0

Your Cart is Empty

February 23, 2018

If you’ve ever been around children, you already know how quickly they grow. One minute they’re a squirming infant, and the next you’re being asked to send money for their high school graduation. Without a doubt, your own children will grow just as quickly. When the time comes, you’ll want some mementos to remember their early childhood. That’s where the memory box comes in. Memory boxes are an opportunity for you to collect reminders of your child’s earliest years which you can share with them when they’re older.

If you’ve never created a memory box for a baby, you may not know what they entail. While all memory boxes are a little different, here are some ideas for things that should be included in your child’s memory box.

The Right Box

The first step in creating a memory box is choosing the right container for all of your child’s mementos. You want it to be large enough to hold everything you want to save, but not so large you’ll have trouble filling it. Although you don’t have to fill it right away—you’ll naturally add things to it as your child grows—your goal is to have a nice, full box by the time you’re ready to share it with your child.

You also want to pick something stylish. It’s one thing to have a plastic tote in the basement, but something else to have an antique trunk. As with everything to do with your new baby, you’ll want to show your care and concern for your child.

Add a File Box for Documents

Some of the things you’ll want to save for your child are papers. A copy of their birth certificate should definitely be kept in their memory box, for example, as well as any other paper souvenirs the hospital may have supplied, such as hand or foot prints. Having a file box in your child’s hope chest ensures these papers will stay protected. It also gives you a good space to add papers down the road—particularly good drawings, for example, or report cards which can be fun to look back on years down the road. The “Needs Improvement” your son receives in spelling in third grade may not seem worth keeping now, but several years from now when he’s editor of a large newspaper, it will be something to laugh about.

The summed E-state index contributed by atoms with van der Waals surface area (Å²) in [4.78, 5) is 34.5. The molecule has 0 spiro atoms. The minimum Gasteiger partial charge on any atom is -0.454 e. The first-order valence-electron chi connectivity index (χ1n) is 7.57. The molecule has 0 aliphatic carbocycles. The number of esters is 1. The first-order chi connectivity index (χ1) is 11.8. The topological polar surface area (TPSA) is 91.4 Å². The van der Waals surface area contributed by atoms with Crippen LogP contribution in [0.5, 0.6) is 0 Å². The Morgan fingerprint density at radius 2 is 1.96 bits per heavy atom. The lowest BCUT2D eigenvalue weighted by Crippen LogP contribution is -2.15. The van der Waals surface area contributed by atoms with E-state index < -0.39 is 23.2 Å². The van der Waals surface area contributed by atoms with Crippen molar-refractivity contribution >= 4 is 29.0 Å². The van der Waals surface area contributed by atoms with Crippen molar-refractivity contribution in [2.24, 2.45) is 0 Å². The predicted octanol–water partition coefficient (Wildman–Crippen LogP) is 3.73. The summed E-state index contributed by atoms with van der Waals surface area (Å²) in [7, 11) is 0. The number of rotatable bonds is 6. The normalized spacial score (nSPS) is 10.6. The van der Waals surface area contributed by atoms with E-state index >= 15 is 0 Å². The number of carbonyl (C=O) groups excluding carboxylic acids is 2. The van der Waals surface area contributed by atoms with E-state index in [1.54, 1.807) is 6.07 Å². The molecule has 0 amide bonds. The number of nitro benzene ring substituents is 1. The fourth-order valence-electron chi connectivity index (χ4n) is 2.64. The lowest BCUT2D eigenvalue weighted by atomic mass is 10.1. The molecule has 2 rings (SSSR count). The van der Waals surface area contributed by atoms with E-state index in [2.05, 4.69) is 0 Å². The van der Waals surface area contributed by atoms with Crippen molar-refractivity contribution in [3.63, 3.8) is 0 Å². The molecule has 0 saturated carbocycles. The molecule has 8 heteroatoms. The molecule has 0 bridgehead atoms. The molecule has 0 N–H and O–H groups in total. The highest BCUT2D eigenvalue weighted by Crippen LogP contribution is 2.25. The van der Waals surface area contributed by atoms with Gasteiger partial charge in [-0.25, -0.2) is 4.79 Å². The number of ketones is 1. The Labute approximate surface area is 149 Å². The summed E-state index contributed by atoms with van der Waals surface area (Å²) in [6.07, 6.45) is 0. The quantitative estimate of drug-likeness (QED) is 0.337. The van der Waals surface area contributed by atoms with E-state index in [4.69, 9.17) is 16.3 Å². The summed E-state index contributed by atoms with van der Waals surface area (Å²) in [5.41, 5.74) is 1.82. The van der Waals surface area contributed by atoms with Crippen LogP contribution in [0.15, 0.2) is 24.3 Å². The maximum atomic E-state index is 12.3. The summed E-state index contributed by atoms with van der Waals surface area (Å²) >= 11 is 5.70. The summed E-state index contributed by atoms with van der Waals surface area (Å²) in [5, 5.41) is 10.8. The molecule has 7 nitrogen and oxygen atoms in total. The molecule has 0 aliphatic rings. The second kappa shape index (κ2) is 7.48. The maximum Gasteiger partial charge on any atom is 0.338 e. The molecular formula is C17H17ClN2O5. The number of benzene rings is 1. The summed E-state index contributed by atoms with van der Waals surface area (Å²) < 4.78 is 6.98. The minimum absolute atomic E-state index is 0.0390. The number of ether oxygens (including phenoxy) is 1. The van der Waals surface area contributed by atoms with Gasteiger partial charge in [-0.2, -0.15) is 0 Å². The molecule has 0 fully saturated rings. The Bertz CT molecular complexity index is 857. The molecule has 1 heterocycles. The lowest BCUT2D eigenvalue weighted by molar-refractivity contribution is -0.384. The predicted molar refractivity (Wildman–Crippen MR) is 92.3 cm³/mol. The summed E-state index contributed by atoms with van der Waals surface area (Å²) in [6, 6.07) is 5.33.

When I graduated high school my mom gave me a scrapbook, including a letter I’d written in middle school in which I detailed the fact that my older brother was going off to college and I definitelywouldn’t miss him. Now as adults, my brother and I are extremely close, and the letter makes us both laugh.

A Few Unique Items

Every memory box should include a few unique items. For example, you could tuck a customized keychain with your child’s birth date, time, and weight on it, or a leather bracelet with the latitude and longitude of the hospital where they were born. Just now, the carefully swaddled infant upstairs won’t appreciate it, but you can bet that in several years when they’re ready to look through their memory box, they’ll find it all the more precious with a few unique surprises tucked inside.

Favorite Toys

This is a bit tricky. We’re not suggesting that you snatch your child’s beloved blankie from them and lock it away in a box. Chances are, however, that one day they’ll begin to outgrow their toys. Pull out a few that you know were your child’s favorite and tuck them into the memory box for later. When your son or daughter looks through the memory box later, they’ll be overcome with nostalgia.

You can also do this with early clothes and other items. My mom still has rings from when I was a baby—rings so small they don’t even fit on my pinky now, but that apparently once fit me well.

Don’t Forget the Pictures

There’s little in the world more enjoyable than flipping through old family photo albums. In today’s world of Facebook and phone photos, taking the time to print off photos and tuck them into albums has become a rarity. By the time your baby is grown, a photo album will be even more special because of that. You don’t have to be obsessive about photos, but take the time to print some favorites off every year to document your baby’s childhood. You’ll be glad for it in the long run.


Subscribe